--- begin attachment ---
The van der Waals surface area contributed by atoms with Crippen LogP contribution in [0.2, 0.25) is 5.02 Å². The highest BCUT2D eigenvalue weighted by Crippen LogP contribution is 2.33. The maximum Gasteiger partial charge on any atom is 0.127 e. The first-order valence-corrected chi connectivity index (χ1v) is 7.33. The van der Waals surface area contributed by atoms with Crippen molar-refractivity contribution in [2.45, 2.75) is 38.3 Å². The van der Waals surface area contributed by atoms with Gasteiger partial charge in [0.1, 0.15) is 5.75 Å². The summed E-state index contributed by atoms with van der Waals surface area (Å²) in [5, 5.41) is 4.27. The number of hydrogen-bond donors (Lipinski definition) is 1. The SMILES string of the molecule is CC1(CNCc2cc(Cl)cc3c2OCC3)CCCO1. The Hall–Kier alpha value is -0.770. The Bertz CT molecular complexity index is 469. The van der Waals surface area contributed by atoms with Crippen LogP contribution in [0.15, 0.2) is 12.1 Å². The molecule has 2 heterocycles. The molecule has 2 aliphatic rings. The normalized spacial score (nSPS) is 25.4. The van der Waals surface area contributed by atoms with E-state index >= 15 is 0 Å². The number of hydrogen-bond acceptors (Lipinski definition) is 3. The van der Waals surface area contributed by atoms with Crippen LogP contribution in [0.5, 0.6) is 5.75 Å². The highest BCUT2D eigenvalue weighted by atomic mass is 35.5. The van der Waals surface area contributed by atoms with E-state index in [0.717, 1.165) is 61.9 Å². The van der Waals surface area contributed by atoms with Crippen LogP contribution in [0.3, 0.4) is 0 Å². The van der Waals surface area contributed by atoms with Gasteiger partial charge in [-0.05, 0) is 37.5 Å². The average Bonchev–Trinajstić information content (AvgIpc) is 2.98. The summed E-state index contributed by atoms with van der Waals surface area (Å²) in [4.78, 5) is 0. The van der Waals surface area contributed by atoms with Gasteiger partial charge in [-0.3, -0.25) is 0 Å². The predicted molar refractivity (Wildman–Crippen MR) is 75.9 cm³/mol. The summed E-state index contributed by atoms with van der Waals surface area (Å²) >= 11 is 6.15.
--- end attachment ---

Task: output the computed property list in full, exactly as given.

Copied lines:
The van der Waals surface area contributed by atoms with Crippen LogP contribution in [0.2, 0.25) is 5.02 Å². The highest BCUT2D eigenvalue weighted by Crippen LogP contribution is 2.33. The maximum Gasteiger partial charge on any atom is 0.127 e. The first-order valence-corrected chi connectivity index (χ1v) is 7.33. The van der Waals surface area contributed by atoms with Crippen molar-refractivity contribution in [2.45, 2.75) is 38.3 Å². The van der Waals surface area contributed by atoms with Gasteiger partial charge in [0.1, 0.15) is 5.75 Å². The summed E-state index contributed by atoms with van der Waals surface area (Å²) in [5, 5.41) is 4.27. The number of hydrogen-bond donors (Lipinski definition) is 1. The SMILES string of the molecule is CC1(CNCc2cc(Cl)cc3c2OCC3)CCCO1. The Hall–Kier alpha value is -0.770. The Bertz CT molecular complexity index is 469. The van der Waals surface area contributed by atoms with Crippen LogP contribution in [0.15, 0.2) is 12.1 Å². The molecule has 2 heterocycles. The molecule has 2 aliphatic rings. The normalized spacial score (nSPS) is 25.4. The van der Waals surface area contributed by atoms with E-state index >= 15 is 0 Å². The number of hydrogen-bond acceptors (Lipinski definition) is 3. The van der Waals surface area contributed by atoms with Crippen LogP contribution in [0.5, 0.6) is 5.75 Å². The highest BCUT2D eigenvalue weighted by atomic mass is 35.5. The van der Waals surface area contributed by atoms with E-state index in [0.717, 1.165) is 61.9 Å². The van der Waals surface area contributed by atoms with Crippen LogP contribution in [0.3, 0.4) is 0 Å². The van der Waals surface area contributed by atoms with Gasteiger partial charge in [-0.05, 0) is 37.5 Å². The average Bonchev–Trinajstić information content (AvgIpc) is 2.98. The summed E-state index contributed by atoms with van der Waals surface area (Å²) in [4.78, 5) is 0. The van der Waals surface area contributed by atoms with Gasteiger partial charge in [-0.3, -0.25) is 0 Å². The predicted molar refractivity (Wildman–Crippen MR) is 75.9 cm³/mol. The summed E-state index contributed by atoms with van der Waals surface area (Å²) >= 11 is 6.15.